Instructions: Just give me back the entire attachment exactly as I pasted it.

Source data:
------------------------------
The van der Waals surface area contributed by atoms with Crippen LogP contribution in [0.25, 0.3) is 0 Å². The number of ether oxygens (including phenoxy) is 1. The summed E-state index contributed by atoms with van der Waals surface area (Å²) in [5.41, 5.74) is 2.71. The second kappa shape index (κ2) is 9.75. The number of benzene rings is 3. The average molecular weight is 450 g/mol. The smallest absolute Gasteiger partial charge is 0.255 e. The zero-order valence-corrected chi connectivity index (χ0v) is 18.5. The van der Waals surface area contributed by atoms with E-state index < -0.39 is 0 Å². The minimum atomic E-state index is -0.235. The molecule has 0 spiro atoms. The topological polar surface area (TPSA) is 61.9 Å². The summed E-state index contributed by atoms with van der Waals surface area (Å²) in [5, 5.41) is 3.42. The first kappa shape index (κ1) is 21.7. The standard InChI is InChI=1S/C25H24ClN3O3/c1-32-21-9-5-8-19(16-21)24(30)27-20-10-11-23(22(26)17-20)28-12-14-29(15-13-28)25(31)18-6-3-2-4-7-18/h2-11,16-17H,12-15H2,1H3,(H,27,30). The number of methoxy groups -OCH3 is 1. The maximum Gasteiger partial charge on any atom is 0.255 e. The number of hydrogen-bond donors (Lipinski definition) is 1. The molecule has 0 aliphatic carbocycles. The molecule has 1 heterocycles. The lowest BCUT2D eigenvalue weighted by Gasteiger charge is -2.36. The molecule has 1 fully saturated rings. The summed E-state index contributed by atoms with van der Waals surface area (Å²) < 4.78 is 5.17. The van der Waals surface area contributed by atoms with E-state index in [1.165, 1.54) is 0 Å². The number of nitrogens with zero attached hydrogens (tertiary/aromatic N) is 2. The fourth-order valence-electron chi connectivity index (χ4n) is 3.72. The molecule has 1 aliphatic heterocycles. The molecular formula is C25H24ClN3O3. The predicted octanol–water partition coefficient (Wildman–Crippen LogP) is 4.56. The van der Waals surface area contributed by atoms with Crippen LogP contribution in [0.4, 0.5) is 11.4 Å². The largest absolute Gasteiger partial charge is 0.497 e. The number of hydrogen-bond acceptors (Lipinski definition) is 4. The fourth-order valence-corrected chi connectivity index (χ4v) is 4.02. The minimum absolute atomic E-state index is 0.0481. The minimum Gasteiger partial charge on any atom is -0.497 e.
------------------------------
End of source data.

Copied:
The van der Waals surface area contributed by atoms with Crippen LogP contribution in [0.25, 0.3) is 0 Å². The number of ether oxygens (including phenoxy) is 1. The summed E-state index contributed by atoms with van der Waals surface area (Å²) in [5.41, 5.74) is 2.71. The second kappa shape index (κ2) is 9.75. The number of benzene rings is 3. The average molecular weight is 450 g/mol. The smallest absolute Gasteiger partial charge is 0.255 e. The zero-order valence-corrected chi connectivity index (χ0v) is 18.5. The van der Waals surface area contributed by atoms with E-state index < -0.39 is 0 Å². The minimum atomic E-state index is -0.235. The molecule has 0 spiro atoms. The topological polar surface area (TPSA) is 61.9 Å². The summed E-state index contributed by atoms with van der Waals surface area (Å²) in [5, 5.41) is 3.42. The first kappa shape index (κ1) is 21.7. The standard InChI is InChI=1S/C25H24ClN3O3/c1-32-21-9-5-8-19(16-21)24(30)27-20-10-11-23(22(26)17-20)28-12-14-29(15-13-28)25(31)18-6-3-2-4-7-18/h2-11,16-17H,12-15H2,1H3,(H,27,30). The number of methoxy groups -OCH3 is 1. The maximum Gasteiger partial charge on any atom is 0.255 e. The number of hydrogen-bond donors (Lipinski definition) is 1. The molecule has 0 aliphatic carbocycles. The molecule has 1 heterocycles. The lowest BCUT2D eigenvalue weighted by Gasteiger charge is -2.36. The molecule has 1 fully saturated rings. The summed E-state index contributed by atoms with van der Waals surface area (Å²) < 4.78 is 5.17. The van der Waals surface area contributed by atoms with E-state index in [1.165, 1.54) is 0 Å². The number of nitrogens with zero attached hydrogens (tertiary/aromatic N) is 2. The fourth-order valence-electron chi connectivity index (χ4n) is 3.72. The molecule has 1 aliphatic heterocycles. The molecular formula is C25H24ClN3O3. The predicted octanol–water partition coefficient (Wildman–Crippen LogP) is 4.56. The van der Waals surface area contributed by atoms with Crippen LogP contribution in [0.4, 0.5) is 11.4 Å². The largest absolute Gasteiger partial charge is 0.497 e. The number of hydrogen-bond acceptors (Lipinski definition) is 4. The fourth-order valence-corrected chi connectivity index (χ4v) is 4.02. The minimum absolute atomic E-state index is 0.0481. The minimum Gasteiger partial charge on any atom is -0.497 e.